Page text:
Disability, impairment, and marginalised functioning

Jenkins, K. and Webster, A. (2021) Disability, impairment, and marginalised functioning. Australasian Journal of Philosophy, 99(4), pp. 730-747. (doi: 10.1080/00048402.2020.1799048)

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One challenge in providing an adequate definition of physical disability is that of unifying the heterogeneous bodily conditions that count as disabilities. We examine recent proposals by Elizabeth Barnes [2016], and Dana Howard and Sean Aas [2018], and show how this debate has reached an impasse. Barnes’s account struggles to deliver principled unification of the category of disability, whilst Howard and Aas’s account risks inappropriately sidelining the body. We argue that this impasse can be broken by using a novel concept—marginalised functioning. Marginalised functioning concerns the relationship between a person’s bodily capacities and their social world—specifically, their ability to function in line with the default norms about how people can typically physically function that influence the structuring of social space. We argue that attending to marginalised functioning allows us to develop, not one, but three different models of disability, all of which—whilst having different strengths and weaknesses—unify the category of disability without sidelining the body.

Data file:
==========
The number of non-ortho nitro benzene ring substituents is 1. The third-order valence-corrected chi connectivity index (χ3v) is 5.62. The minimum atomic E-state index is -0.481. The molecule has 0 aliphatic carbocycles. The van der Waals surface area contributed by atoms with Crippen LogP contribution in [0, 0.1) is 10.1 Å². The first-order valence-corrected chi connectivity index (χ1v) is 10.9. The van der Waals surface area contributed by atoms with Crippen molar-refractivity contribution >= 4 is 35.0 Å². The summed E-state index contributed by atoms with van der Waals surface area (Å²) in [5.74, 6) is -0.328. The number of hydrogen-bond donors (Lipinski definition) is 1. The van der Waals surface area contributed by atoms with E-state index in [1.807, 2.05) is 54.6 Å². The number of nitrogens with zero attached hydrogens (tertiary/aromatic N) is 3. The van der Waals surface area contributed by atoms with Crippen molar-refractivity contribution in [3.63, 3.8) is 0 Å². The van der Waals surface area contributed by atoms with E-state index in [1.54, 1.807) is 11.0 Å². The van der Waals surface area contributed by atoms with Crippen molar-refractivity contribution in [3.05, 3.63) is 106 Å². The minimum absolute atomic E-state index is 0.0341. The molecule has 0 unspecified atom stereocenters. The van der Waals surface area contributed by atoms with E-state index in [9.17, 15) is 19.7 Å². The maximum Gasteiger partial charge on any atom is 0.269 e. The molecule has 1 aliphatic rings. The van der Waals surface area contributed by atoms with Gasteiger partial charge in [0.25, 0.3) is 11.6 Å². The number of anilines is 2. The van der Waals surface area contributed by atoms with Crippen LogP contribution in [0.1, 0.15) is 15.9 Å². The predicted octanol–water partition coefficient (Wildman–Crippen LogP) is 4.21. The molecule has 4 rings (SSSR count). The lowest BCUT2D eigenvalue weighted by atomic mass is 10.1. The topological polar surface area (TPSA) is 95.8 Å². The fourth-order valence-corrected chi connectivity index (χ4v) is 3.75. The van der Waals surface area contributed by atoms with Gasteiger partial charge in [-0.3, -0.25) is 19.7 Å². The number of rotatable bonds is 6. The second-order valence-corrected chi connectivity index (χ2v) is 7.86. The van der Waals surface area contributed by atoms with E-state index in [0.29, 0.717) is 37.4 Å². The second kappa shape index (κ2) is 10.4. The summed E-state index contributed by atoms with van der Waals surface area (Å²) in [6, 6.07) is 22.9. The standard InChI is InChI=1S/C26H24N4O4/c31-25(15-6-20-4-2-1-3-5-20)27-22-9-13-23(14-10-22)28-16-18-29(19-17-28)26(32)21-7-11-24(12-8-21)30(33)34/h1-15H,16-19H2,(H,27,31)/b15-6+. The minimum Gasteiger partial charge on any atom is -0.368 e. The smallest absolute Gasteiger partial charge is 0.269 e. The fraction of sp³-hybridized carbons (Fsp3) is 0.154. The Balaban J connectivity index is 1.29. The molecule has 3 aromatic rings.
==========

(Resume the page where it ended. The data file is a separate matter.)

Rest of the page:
Item Type:Articles
Glasgow Author(s) Enlighten ID:Jenkins, Dr Katharine
Authors: Jenkins, K., and Webster, A.
College/School:College of Arts > School of Humanities > Philosophy
Journal Name:Australasian Journal of Philosophy
Publisher:Taylor & Francis
ISSN (Online):1471-6828
Published Online:31 August 2020
Copyright Holders:Copyright © 2020 Australasian Journal of Philosophy
First Published:First published in Australasian Journal of Philosophy 99(4): 730-747
Publisher Policy:Reproduced in accordance with the publisher copyright policy

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